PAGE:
Sometimes it takes a Five-year Old
One thing to keep in mind: gutsy is relative. I am reserved by nature, I get that from my grandmother, who readily admits it is not necessarily one of the better traits she handed down. Allow me to illustrate:
- The riskiest activity I participated in during those crazy high school days was forking. Forking is exactly what it sounds like; we stuck plastic forks in the ground of the front yard.
- I took a job at the first company that gave me an offer because, as a pre-Obama 22-year old, I was concerned about my health insurance. That was a job in insurance administration, not something I ever dreamed of doing, and yet four and a half years later I am still in that line of work. I use line of work because I refuse to call it my career; insurance administration is not my career.
- I paid off my first big purchase, a new car, in less than two years because I did not want to keep paying through the nose from the high interest rate.
As you can see, I express traits that more closely align with those of a conservative middle-aged man rather than a woman in her twenties. So it came as quite a surprise to everybody who knew me that this past November I spent a great sum of money (a figure I have not totaled yet) to see the musical Wicked thirteen times. After one of the performances, several things were offered as incentives to donate to the organization Broadway Cares/Equity Fights Aids. I made a quick decision to make a sizable donation to go backstage and meet the stars and snap a photo. It was a blast; I was shaking afterwards from the adrenaline coursing through my blood. I saw the show again the next day and actually waited at the stage door to talk to the stars again and have them sign my program and snap a couple more photos. When I relayed the story to my dad, he asked me to send him the photos so he could take a look. Later that week when I was having dinner at his house, his five-year-old son said to me, “Brooke, in the pictures of you with the people from Wicked you look really happy.” Kids, they have a gift for getting right to the heart of the matter. I looked really happy because I was really happy.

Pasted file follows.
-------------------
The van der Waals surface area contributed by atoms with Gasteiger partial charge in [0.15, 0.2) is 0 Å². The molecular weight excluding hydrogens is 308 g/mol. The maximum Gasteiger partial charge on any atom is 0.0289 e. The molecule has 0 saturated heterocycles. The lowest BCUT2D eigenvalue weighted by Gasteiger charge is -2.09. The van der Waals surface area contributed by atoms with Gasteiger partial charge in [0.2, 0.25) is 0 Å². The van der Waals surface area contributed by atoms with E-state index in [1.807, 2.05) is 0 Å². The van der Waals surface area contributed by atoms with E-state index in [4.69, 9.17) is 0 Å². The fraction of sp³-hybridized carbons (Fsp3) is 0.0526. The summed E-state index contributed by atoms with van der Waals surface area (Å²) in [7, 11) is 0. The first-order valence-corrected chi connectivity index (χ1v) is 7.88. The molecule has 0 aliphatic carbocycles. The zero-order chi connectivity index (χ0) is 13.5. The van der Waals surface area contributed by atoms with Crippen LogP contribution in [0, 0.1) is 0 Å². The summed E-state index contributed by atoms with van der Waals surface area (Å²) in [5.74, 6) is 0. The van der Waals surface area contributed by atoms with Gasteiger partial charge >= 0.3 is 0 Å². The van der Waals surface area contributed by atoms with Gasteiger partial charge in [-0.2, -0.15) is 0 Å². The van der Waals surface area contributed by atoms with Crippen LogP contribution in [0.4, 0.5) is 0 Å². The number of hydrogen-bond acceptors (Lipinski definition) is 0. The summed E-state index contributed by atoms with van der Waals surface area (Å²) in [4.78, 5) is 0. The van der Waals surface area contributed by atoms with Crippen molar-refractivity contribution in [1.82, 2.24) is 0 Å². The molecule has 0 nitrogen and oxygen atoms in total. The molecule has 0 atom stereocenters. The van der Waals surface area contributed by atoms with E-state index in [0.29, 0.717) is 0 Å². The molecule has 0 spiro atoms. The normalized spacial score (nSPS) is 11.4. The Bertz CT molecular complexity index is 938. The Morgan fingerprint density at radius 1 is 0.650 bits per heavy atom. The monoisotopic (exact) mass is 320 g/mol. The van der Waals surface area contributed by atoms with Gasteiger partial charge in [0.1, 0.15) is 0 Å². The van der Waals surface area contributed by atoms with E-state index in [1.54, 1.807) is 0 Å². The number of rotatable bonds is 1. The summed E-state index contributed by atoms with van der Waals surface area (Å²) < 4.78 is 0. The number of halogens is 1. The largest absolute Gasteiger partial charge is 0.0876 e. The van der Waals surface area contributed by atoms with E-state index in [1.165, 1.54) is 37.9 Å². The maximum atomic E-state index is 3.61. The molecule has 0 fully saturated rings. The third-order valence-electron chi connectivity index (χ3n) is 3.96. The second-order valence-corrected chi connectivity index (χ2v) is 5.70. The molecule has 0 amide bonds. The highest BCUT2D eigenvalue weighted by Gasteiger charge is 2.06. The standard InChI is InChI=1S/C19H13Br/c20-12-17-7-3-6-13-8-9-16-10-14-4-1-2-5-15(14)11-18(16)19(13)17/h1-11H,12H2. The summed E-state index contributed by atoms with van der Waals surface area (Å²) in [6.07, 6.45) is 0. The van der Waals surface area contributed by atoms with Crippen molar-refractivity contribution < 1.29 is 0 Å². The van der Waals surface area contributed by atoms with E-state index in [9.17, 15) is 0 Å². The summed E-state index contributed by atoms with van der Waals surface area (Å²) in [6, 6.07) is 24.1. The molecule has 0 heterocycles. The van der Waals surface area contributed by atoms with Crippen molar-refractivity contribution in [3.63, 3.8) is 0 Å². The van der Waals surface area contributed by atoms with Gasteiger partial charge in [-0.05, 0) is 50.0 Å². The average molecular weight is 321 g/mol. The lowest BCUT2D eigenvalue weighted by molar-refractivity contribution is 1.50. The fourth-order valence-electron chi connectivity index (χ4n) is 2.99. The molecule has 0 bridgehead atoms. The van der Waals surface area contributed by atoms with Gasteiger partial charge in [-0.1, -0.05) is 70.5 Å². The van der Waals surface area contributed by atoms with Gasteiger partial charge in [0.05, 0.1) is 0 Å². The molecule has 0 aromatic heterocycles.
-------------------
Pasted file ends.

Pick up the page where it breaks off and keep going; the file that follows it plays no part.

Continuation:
If going to the theater and writing about theater makes me happy, shouldn’t I go after that? I had started a blog a few months earlier, after thinking about it for over a year, but I was not committed enough. That moment crystallized what we all know, but can have difficulty executing: nothing will change if we don’t do anything differently than what we were doing before. Now I update at least once a week. And, though it is hard for me to swallow this fact, there is no way to know where it may lead. I won’t be able to see a show on stage every week, but if I want to change the direction of my life then I have to start somewhere. There are going to be more pictures of me looking really happy.
I graduated from Iowa State University with a Liberal Arts degree. I currently work in benefits administration. I have a passion for Broadway shows and want to follow that passion. I started blogging last year as a first step to hopefully making writing my full-time job. Thanks for following my blog
Brooke, your story is a perfect example of someone who is following what makes her happy. I wish you all the best in achieving your goals, and keeping that feeling of being really happy, alive within you.
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Do you have a “My Gutsy Story”?